Guide to Welding Manipulators

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Welding manipulator technology is helping companies with welding facilities increase productivity and profitability by reducing downtime and increasing welding speed. Welding manipulators refer to any machine, whether automated or manually operated, that assists in the welding process. Three of the most common types of welding manipulators are rotary welding positioners, rollers and column and boom welders. Each has their own specialty and purpose when welding, and they can often be used in tandem with one another.

Rotary Welding Positioners

Rotary welding positioners have the job of holding a part or weldment from one end and rotating it to give welders or welding machines access to whatever area needs to be welded. They come in all shapes and sizes, with the simplest types of positioners having just one axis of movement or rotation, while some have as many as four or five. They are often paired with a tailstock that supports the other end of the part they are welding, especially for longer or heavier parts. These positioners, especially the ones with three or more axes, can theoretically position even the most complicated and strangely shaped parts so that a welder will have an easier time accessing areas that need welding.

To learn more about Weld Positioners, including Rotary Welding Positioners, go to our guide here!


Rollers accomplish a similar task to that of rotary welding positioners, however, instead of supporting a weldment or part from either end, the weldment sits on the rollers and is maneuvered or “rolled” so that a welder has access to whatever surfaces need welding. Due to this design, the parts need to be cylindrical so that they are capable of being rolled, meaning that rollers are usually limited to working on parts like pipes and cylindrical storage tanks. Many of the pipes that rollers support have very large diameters, meaning that it would be difficult for a rotary welding positioner’s headstock or tailstock to hold its end, making rollers a perfect alternative when rotary welding positioners can’t support a certain part.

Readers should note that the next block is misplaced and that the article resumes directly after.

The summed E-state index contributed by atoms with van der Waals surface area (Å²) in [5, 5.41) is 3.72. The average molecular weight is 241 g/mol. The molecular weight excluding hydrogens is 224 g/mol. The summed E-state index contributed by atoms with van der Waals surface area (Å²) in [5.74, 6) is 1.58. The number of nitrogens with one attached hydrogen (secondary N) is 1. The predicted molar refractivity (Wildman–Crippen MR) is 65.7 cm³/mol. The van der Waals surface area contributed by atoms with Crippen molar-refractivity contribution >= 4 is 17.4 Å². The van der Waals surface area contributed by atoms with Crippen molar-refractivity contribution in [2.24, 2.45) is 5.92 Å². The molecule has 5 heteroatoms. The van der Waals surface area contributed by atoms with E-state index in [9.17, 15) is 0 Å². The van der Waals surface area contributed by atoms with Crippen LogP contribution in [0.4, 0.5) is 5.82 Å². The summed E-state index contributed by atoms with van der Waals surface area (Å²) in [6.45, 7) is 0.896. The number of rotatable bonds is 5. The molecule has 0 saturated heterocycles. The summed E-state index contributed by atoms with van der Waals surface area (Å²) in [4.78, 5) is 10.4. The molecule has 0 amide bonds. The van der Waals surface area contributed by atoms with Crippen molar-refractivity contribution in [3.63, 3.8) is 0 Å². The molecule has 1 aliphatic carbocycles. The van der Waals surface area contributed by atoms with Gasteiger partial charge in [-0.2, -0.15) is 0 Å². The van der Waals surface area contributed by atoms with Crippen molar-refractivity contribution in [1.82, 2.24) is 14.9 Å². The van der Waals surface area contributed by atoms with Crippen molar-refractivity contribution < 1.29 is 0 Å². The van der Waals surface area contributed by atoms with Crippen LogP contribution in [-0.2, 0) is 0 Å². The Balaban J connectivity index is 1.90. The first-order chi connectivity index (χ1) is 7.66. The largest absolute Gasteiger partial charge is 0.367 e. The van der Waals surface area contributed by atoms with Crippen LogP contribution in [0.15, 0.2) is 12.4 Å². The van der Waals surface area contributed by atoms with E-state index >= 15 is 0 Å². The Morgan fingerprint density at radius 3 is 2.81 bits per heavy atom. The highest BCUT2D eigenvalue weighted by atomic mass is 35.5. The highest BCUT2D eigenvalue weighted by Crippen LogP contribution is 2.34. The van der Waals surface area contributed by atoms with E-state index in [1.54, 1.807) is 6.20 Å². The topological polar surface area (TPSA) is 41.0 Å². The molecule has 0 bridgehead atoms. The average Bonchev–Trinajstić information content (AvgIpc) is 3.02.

Example – Welding Rollers

Column and Boom

Column and boom manipulators fill a different need than rollers and rotary welding positioners in automated facilities, holding the welding torch instead of the weldment. They often weld parts that are supported either by rotary positioners or by rollers, and primarily have two degrees of freedom, moving vertically and in one direction horizontally, with some also able to rotate about their base. They often can also control the angle of the torch and the distance from the welding surface. They can vary in size from a few feet tall and wide to several stories tall depending on the application. Generally, when working with a rotary welding positioner, smaller column and boom units are required, while when working with rollers, it is usually on very large diameter pipes and tanks, calling for a very large column and boom unit.

Example – Column and Boom Welding Manipulator

When trying to decrease downtime and increase productivity, purchasing the right welding manipulators for a company’s operation can dramatically improve production levels. Rollers and rotary welding positioners make it easier for human welders or automated welders, such as column and boom units, to access welding positions and weld more quickly. Automated welders including column and boom units can also weld more quickly than a human and do not fatigue or need time off as humans do. Automation with welding manipulators will improve quality and consistency, and maximize productivity.

To learn more about Welding Positioners, visit our guide here.


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